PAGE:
Sanrin Mountain Dojo starts every week off with a topic, and/or Principle, that we focus on. Our Mokuroku is followed, and sometimes what we are studying is the training for a specific Principle of our art. This week we focused on “Combat Intimacy”.
What does that mean for us?….for me? Well, first off, my students and kohai in Nami ryu Aiki Heiho will teach me more that I can hope to teach them. This is the reason for our dojo in Flagstaff, Arizona. I have taken keppan and owe back what I have learned and need to continue practicing.
The “Way is in Training”, and skills are all perishable. After 47 years of training, I tend to forget, unless I have someone do something wrong that someone once (who we foolin’? …. always more than once…) corrected me on. Helping us stay “evergreen” is one of the reasons we have mokuroku, a listing of the relationships that remind us to always learn by constant practice and relearning of the basics of our art.
Our focus on “intimacy” this week was on some of the ground and close “grappling” aspects of jujutsu and kenjutsu. Yes, even swords get close, although generally, they allow for not getting as close.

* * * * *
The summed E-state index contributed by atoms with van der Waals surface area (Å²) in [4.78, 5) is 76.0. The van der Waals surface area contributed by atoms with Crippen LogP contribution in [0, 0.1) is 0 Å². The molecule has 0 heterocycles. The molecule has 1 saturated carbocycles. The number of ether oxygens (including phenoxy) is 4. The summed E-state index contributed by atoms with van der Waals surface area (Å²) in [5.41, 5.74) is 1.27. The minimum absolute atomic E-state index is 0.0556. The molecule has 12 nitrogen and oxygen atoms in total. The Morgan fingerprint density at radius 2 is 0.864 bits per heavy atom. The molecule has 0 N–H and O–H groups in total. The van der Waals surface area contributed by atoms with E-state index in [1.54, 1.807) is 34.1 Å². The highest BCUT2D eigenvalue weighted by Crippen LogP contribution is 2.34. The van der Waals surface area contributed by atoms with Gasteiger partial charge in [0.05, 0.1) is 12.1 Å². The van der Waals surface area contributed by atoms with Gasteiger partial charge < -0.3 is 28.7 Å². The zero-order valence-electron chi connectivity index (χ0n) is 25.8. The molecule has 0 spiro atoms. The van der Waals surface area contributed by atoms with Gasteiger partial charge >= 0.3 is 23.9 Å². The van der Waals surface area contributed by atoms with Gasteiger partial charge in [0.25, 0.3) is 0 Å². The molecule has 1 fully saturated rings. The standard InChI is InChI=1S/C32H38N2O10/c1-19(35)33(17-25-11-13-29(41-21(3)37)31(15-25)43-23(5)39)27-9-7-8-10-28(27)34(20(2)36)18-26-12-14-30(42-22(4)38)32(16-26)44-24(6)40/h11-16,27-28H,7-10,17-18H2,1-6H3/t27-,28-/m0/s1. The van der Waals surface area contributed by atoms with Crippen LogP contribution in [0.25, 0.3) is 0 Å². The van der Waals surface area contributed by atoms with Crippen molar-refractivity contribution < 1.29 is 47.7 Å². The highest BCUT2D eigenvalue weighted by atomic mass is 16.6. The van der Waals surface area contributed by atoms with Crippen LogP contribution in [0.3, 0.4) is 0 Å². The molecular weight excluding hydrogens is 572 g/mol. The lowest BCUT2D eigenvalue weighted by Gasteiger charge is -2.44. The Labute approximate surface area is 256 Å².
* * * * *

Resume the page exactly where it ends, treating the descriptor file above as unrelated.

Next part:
On Saturday we took the relationships that allow for the quick drawing of a sword from the saya and saw how just that movement can foster the other party’s movement. The closer the better, as a magnification of the effect, happens with the closest direct connection and body movement that is generated without tension. We often refer to that as “soft”, but other words like: “pliable”, “flexible”, and “aiki” refer to this connection. We work on breath a lot, as the fuel to the engine that releases tension.
Earlier in the week, this combat intimacy was explored when we studied the entry and applications of hadaka jime, which is often referred to as a “rear-naked choke”. Turning in to a choke, getting closer, is one of the counterintuitive applications of defending and mitigating this very dangerous relationship. Another martial artist of note recently suggested remembering this with the phrase: “always face your problems”.
Survival dictates the need to learn how to deal with something everyone can learn to do, like causing people to have difficulty breathing or getting blood to their brain.
Speaking of choking and intimacy, everyone should know the “Heimlich Maneuver” as well. I learned it first when getting my Boy Scout First Aid Merit Badge at about the time I started learning martial arts. I believe Self Defense starts with personal health and the safety of ourselves and others
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Written by: Jim O’Connell